When discussing controversial treatments and new clinical protocols, point/counterpoint presentations remain an excellent method for providing readers with reasonable element of balance. Dr. Andrew S. Gurwood contributed to the Optometric Study Center, High-Tech Glaucoma Devices Hasten Diagnosis (July 15, 2004), with his robust support of keeping Goldmann applanation tonometry as the gold standard in measuring IOP in the context of a newer, perhaps more dependable, technology. Its just too easy to respond to his flawed arguments.
First, Dr. Gurwood states that the Ocular Hypertension Treatment Study (OHTS) revealed a linear relationship between central corneal thickness (CCT) and IOP. His point is, at best, unclear and misleading. To clarify, OHTS found that thin corneas appear to represent an independent risk factor for glaucoma.
Second, he emphasizes the multi-variant etiology of glaucoma and states that too much value should not be given to only one screening test such as IOP. I handily agree. In my practices two offices, excellent history taking, threshold fields, gonioscopy, diurnal IOP, nerve imaging, blood flow analysis and pachymetry support our glaucoma management decisions.
There is no silver bullet in glaucoma diagnosis. We simply want to use the most accurate instrument to measure each parameter.
Medical tests such as Goldmann, which render false negatives, are dangerous. It means that too many sick people will be overlooked.
As Dr. Gurwood stated, Goldmann recognized the limitations of tonometry, but understood that, as a screening tool, it could alert practitioners to the potential risk of disease. Why not use a device that does the screening in a more error-free fashion?
Goldmann is clearly misleading with thin, thick and/or edematous corneas, as well as post-op LASIK, keratoconus and other patients. These patients represent a significant percentage of everyday optometric patient populations.
A tonometer that is unaffected by LASIK is unquestionably worthy of a close look by the eye care community.Elliot M. Kirstein, O.D., www.drkirstein.com
Editors note: Dr. Kirstein is a consultant for Ziemer Ophthalmic Systems AG, the company that manufactures the Pascal dynamic contour tonometer.
Dr. Gurwood responds:
I thank Dr. Kirstein for pointing out the significant error, that slipped by the proofreading of my article, Another Perspective: Goldmann is Still the Gold Standard. The statement, the OHTS study revealed a linear relationship between CCT and IOP, is incorrect. The statement should have read, the OHTS study revealed a non-linear relationship between CCT and IOP. I apologize for this error.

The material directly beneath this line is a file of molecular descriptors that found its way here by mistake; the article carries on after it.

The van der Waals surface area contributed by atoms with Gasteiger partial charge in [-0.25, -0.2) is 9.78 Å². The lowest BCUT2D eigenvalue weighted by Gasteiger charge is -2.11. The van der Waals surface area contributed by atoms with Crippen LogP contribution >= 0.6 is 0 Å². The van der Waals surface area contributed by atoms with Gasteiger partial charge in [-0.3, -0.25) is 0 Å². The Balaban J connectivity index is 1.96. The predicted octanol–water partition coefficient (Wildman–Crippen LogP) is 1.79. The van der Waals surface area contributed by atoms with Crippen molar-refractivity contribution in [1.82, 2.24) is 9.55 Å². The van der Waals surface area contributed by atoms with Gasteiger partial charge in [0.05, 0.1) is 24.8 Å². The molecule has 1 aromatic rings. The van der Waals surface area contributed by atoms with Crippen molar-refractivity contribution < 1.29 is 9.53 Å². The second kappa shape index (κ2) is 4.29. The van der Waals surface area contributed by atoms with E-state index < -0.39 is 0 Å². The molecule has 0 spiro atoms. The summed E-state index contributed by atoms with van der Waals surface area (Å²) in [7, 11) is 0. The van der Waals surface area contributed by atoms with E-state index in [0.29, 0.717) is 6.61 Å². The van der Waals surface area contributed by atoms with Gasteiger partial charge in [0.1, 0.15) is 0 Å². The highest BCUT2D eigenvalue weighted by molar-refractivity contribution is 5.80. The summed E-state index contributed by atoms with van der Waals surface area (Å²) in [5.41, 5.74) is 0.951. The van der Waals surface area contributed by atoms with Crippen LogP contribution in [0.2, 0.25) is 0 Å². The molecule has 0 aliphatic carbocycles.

Further, I appreciate Dr. Kirsteins passion for this new technology and the authentic enthusiasm he has for its inclusion in the diagnostic armamentarium for glaucoma.
It would be unwise to adopt a position against new technology capable of enhancing diagnostic yields. The Pascal tonometer does not meet these criteria. The Pascal is unwarranted and cost-ineffective when you consider that:
IOP is but a relative risk factor in the diagnosis of glaucoma.
Published algorithms accurately approximate the IOP corrected for CCT when such a conversion is necessary.
OHTS showed that CCT and IOP have a non-linear relationship, making CCT a risk a factor in-and-of-itself, independent of IOP, and making it necessary to obtain that data since we can interpret the constellation of signs and symptoms of glaucoma independently of knowing the corrected or true IOP.
All IOP measurements in the same office are relative to each other.
I do not contest the Pascals capability or that its data are accurate. My contention points out that the current system of Goldmann (with conversion as needed), in concert with all the other data, results in the same yield.
The Pascal tonometer is a luxury car. Its expensive and will require additional specialized maintenance or procedures to prepare it, you will have to go back to the old method if it breaks down, and its value (for now) is a matter of opinion, with no evidence to indicate that its use is beneficial in reducing false positives, false negatives or altering management regimens. Im sure that, if they were free, everyone would like to have one, but does it really get you where you want to go any better than what you had before?
-Andrew S. Gurwood, O.D.